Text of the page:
Vivian wakes up in pain and addresses the audience. She says she wants to explain how the pain feels, but she doesn’t have the words. She apologizes for how this horrifying pain might affect the “dramatic coherence of [her] play’s last scene,” but it really “hurts like hell.”
Once again the brutal realities of life overpower human constructions like language or “dramatic coherence.” For Vivian, losing her words must feel especially painful and degrading, as they were her last bulwark against losing control entirely.
Susie enters, and says she’s paged Kelekian. Kelekian enters, and Susie says they need to give Vivian “Patient-Controlled Analgesic”—a pump so that Vivian can control how much pain medicine she receives in her IV. Kelekian asks Vivian if she’s in pain, and Vivian is infuriated by the question. She describes her ailments and brutal suffering, crying, but she is “unnoticed by the staff.”
Susie, who values Vivian as a person, wants her to have some agency in her situation and control how much pain medication she gets. Vivian finally cracks under Kelekian’s insensitive questions and lashes out, in her desperation seeking any kind of connection, even a negative one.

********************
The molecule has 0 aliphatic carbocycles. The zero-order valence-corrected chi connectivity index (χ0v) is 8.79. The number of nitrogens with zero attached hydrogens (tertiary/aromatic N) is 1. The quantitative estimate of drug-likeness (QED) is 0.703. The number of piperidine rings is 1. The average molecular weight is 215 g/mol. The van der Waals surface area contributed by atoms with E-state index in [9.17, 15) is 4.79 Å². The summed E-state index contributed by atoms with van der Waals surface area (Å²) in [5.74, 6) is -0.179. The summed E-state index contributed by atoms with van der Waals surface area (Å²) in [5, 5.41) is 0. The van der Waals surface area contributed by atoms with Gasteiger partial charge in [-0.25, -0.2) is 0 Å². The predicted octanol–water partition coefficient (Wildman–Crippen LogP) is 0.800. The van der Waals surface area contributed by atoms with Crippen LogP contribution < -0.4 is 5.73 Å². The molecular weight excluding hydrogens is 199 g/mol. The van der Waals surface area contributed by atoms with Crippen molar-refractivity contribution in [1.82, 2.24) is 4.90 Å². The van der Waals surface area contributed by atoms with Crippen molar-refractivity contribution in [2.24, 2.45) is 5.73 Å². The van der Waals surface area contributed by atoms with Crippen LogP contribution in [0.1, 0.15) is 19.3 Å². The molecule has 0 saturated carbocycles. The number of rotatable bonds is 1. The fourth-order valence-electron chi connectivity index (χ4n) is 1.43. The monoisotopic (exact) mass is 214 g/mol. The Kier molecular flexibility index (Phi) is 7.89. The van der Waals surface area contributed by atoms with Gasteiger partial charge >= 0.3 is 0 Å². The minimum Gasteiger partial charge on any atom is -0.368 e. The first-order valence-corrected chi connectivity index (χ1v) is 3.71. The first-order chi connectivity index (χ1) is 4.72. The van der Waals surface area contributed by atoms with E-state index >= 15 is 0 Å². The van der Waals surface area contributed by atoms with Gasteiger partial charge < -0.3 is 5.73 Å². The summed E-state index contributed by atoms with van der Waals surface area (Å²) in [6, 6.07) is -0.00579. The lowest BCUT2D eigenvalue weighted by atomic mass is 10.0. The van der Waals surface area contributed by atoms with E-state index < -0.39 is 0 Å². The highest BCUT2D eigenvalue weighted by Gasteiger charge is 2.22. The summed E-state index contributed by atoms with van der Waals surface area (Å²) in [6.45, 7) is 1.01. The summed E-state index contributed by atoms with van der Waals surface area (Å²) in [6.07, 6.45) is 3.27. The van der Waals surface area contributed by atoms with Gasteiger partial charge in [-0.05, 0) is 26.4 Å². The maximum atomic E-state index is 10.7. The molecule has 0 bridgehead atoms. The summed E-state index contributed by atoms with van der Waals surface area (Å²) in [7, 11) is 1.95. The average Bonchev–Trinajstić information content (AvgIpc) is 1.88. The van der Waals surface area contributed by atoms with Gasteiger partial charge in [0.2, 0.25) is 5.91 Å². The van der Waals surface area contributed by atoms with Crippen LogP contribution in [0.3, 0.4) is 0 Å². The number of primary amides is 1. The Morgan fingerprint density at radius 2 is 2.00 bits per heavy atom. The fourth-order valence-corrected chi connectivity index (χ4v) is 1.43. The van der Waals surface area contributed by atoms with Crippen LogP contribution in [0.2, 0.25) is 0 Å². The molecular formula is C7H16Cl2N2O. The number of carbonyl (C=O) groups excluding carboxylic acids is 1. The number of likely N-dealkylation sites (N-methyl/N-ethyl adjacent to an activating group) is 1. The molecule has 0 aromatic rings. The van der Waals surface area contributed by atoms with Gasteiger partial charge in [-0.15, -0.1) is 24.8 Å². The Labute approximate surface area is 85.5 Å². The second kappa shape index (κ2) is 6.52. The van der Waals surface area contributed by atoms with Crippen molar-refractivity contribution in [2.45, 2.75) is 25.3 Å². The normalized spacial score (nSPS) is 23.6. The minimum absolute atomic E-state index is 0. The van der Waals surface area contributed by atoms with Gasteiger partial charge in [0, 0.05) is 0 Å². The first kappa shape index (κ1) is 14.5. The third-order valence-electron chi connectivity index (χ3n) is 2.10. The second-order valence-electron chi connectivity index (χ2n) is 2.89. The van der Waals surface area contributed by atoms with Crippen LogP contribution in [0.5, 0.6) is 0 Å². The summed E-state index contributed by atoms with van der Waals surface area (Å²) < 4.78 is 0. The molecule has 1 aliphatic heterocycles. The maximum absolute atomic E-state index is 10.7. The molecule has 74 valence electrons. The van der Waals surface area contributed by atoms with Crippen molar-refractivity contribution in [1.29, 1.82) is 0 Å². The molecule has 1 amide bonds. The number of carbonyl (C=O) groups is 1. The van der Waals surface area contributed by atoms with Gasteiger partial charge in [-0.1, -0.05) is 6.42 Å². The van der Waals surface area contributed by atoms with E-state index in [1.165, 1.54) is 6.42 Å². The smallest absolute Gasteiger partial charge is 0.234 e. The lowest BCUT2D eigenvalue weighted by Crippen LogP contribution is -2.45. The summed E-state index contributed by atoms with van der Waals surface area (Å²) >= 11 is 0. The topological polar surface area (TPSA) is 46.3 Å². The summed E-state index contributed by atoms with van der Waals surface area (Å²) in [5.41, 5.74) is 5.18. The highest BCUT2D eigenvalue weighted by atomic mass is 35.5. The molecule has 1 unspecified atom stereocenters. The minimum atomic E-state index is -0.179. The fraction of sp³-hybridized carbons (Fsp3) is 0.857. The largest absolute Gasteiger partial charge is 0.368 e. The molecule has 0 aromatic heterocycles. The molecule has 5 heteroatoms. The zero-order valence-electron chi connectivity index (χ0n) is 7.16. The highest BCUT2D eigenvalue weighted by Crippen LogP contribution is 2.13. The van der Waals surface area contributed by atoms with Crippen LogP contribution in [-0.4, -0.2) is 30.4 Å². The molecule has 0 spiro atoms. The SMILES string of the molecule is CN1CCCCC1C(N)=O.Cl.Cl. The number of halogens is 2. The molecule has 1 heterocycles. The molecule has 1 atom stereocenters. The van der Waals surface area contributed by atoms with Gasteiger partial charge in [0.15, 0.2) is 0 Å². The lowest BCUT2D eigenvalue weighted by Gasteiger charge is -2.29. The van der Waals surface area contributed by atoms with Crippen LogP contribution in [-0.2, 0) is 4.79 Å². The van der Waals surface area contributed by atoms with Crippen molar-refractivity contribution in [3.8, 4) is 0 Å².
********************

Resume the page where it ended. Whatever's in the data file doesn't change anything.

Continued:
Kelekian orders a morphine drip, going against Susie’s suggestion of Patient-Controlled medication. He tells Vivian they’re going to help her through this, and then leaves. Vivian addresses the audience, her voice weak: “Hi. How are you feeling today?” She says that these are her “last coherent lines” in the play. She then quotes Donne about death again, using the melodramatic punctuation E. M. Ashford had criticized in her earlier flashback. But Vivian “sees that the line doesn’t work,” and she apologizes to the audience.
Kelekian takes away Vivian’s last vestige of control—how much pain medication she receives—and gives her a strong dose, essentially rendering her incoherent for the rest of the play. Vivian poignantly asserts her melodramatic interpretation of Donne, hoping to find some kind of answer or solace in this crisis, but still she is stymied by her own analytical self, and perhaps also by the tragic realization that there never was any real answer to be found in language. She has been stripped of everything, even her words, and must face death with only the core of her being.